Here at Taino Farm, from time to time we get to experience the delight of sharing a glimpse of farm life in the Dominican Republic with one of our guests. Guest blogger Ny-Ann Nolasco wrote us and and shared about her experience here!

Overview from the main building at Taino Farm

Overview from the main building at Taino Farm

During my stay in the Dominican Republic, I had the opportunity to work on Taino Farms for a day as a hybrid intern and tourist and get a glimpse of farm life in the Dominican Republic.  Working on the farm had many wonderful surprises; learning how unfit I was for anything that required exerting effort was not one of them.  I’d never worked on a farm before and I even unfriend people who invite me to “Farmville” on Facebook.

Clearing the bases of the trees so they can grow!

Clearing the bases of the trees so they can grow!

Every time I lifted the hoe to clear off weeds around the tree, I wished there was an app for it. It didn’t take long before I realized my glimpse of farm life in the Dominican Republic was also a form of agricultural Crossfit.  When you lift and push a wheel barrow, you just have to tuck your elbows in and it’s a kind of triceps workout.  When you cut down a branch with a saw, you Use your hips! or Use your knees!  Going up to the kitchen at Taino Farm was like going up the eff’ng stair masters.  Mountain climbers??? How about you climb the hill that gets you to the river? A glimpse of farm life in the Dominican Republic was an authentic workout experience, filled with huffing, puffing and cussing.

Piggy and the steps up to the Kitchen

Piggy and the steps up to the Kitchen

There are guys in the gym who lift 200 lbs of <whatever it is they’re lifting>, but me, the only “200” I do is type 200 words per minute in my ergonomically set up office – the kind of office that reduces the repetitive stress injury so that you can repeat the same stressful activity over and over again. I was definitely out of my element at the farm.  I wanted to “work on a farm” because it was a romanticized thought in my head: working with my hands… working hard… under the sun…  Turns out working with your hands means getting knee deep in dirt, working hard means pouring out sweat and under the hot sun means slathering yourself with sunscreen. Though I underestimated how difficult it would be to do those things, my glimpse of farm life in the Dominican Republic showed me that the idealized phrases amounted to more than just a lot of shaking muscles, but also a whole lot of pride at the end of the day.  Every time I cut a branch with a saw (granted it was about the size of a quarter), I felt like I WON!  And I happily proclaimed it to the tree and the surrounding goats.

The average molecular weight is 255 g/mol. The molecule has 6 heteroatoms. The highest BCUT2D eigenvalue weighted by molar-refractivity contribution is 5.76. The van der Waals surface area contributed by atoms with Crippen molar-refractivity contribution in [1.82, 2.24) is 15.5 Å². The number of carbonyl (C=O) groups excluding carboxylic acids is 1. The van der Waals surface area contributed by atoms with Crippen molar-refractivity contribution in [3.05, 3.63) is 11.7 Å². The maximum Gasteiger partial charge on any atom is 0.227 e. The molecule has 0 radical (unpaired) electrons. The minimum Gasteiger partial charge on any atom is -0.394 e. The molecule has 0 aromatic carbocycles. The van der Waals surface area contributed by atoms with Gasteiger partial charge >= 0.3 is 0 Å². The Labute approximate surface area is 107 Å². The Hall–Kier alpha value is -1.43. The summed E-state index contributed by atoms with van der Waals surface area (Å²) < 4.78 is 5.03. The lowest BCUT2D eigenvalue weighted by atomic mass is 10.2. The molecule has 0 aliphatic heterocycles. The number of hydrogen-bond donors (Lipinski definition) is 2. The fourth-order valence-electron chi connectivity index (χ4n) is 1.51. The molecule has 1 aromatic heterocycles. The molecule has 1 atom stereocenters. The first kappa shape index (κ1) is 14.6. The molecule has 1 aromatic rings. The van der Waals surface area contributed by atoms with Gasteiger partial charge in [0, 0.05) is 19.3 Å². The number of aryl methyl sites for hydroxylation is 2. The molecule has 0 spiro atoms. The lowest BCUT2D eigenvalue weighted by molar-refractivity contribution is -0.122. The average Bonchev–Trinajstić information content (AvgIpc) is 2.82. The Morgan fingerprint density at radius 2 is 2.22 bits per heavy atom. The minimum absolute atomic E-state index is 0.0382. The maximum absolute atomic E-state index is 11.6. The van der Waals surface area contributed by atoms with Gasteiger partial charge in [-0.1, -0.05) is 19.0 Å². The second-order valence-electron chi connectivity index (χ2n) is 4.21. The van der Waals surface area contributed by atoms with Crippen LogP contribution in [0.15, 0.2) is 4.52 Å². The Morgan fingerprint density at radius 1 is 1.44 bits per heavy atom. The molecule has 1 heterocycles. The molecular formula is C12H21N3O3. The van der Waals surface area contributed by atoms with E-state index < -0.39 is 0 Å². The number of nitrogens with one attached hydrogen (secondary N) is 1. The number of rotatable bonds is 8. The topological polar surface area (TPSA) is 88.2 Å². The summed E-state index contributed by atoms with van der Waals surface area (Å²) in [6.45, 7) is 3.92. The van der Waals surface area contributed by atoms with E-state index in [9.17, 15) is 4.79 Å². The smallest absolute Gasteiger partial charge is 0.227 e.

Piggy and a baby cow are a lovely glimpse into farm life in the Dominican Republic

Piggy and a baby cow are a lovely glimpse into farm life in the Dominican Republic

At the end of the day, do I fit in at the farm?  Absolutely!  It was so much fun being out there learning about plants and pruning principles and methods of cutting branches to avoid pests and diseases, all while learning Spanish too!  And it was even more fun eating the produce.  A glimpse of farm life in the Dominican Republic doesn’t leave your stomach lacking. Hungry? Grab a starfruit from the nearest tree.  Walking back to the main house? Grab a lemon mangosteen from the nearest tree.  Working? Grab a banana from the nearest tree.  Resting? Grab an abiu from the nearest tree! I’m not quite “fit” enough to be really efficient in the farm yet, but if you work hard and enjoy it, you’ll fit right in with the crew, the goat, the cows, the chickens, and Piggy, the beloved farm dog. My glimpse of farm life in the Dominican Republic definitely made me want to go back!

Gotta love this beautiful river and the location right at Taino Farm is supreme!

Gotta love this beautiful river and the location right at Taino Farm is supreme!

The best part of the day?  Jumping in the river.  I’m reluctant to even tell you about this well kept secret because you might end up going there and crowding the isolated, cool, and amazingly wonderful river!